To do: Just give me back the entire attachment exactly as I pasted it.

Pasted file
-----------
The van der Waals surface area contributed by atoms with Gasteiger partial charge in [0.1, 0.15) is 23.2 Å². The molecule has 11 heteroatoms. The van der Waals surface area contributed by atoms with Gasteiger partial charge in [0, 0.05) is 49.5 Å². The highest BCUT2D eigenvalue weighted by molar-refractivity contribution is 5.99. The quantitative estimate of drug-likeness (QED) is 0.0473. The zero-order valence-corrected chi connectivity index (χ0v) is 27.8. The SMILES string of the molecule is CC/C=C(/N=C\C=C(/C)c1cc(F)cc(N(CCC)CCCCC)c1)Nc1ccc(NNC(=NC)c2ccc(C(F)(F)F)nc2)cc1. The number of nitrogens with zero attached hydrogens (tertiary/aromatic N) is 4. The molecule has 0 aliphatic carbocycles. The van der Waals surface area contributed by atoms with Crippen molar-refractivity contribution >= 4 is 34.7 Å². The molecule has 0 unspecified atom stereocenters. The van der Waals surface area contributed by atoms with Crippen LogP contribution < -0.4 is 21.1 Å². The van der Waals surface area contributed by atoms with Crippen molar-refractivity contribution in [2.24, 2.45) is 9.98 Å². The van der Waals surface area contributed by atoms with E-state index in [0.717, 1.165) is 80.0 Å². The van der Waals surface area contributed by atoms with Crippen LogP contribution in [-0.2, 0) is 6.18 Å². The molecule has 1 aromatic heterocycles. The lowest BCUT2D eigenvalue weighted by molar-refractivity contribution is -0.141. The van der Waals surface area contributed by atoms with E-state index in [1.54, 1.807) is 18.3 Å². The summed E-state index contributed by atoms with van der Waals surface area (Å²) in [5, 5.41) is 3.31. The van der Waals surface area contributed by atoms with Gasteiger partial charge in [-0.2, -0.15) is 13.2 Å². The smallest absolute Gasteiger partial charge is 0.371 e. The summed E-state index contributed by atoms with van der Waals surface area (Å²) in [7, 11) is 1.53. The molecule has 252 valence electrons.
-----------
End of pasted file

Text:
The van der Waals surface area contributed by atoms with Gasteiger partial charge in [0.1, 0.15) is 23.2 Å². The molecule has 11 heteroatoms. The van der Waals surface area contributed by atoms with Gasteiger partial charge in [0, 0.05) is 49.5 Å². The highest BCUT2D eigenvalue weighted by molar-refractivity contribution is 5.99. The quantitative estimate of drug-likeness (QED) is 0.0473. The zero-order valence-corrected chi connectivity index (χ0v) is 27.8. The SMILES string of the molecule is CC/C=C(/N=C\C=C(/C)c1cc(F)cc(N(CCC)CCCCC)c1)Nc1ccc(NNC(=NC)c2ccc(C(F)(F)F)nc2)cc1. The number of nitrogens with zero attached hydrogens (tertiary/aromatic N) is 4. The molecule has 0 aliphatic carbocycles. The van der Waals surface area contributed by atoms with Crippen molar-refractivity contribution >= 4 is 34.7 Å². The molecule has 0 unspecified atom stereocenters. The van der Waals surface area contributed by atoms with Crippen LogP contribution < -0.4 is 21.1 Å². The van der Waals surface area contributed by atoms with Crippen molar-refractivity contribution in [2.24, 2.45) is 9.98 Å². The van der Waals surface area contributed by atoms with E-state index in [0.717, 1.165) is 80.0 Å². The van der Waals surface area contributed by atoms with Crippen LogP contribution in [-0.2, 0) is 6.18 Å². The molecule has 1 aromatic heterocycles. The lowest BCUT2D eigenvalue weighted by molar-refractivity contribution is -0.141. The van der Waals surface area contributed by atoms with E-state index in [1.54, 1.807) is 18.3 Å². The summed E-state index contributed by atoms with van der Waals surface area (Å²) in [5, 5.41) is 3.31. The van der Waals surface area contributed by atoms with Gasteiger partial charge in [-0.2, -0.15) is 13.2 Å². The smallest absolute Gasteiger partial charge is 0.371 e. The summed E-state index contributed by atoms with van der Waals surface area (Å²) in [7, 11) is 1.53. The molecule has 252 valence electrons.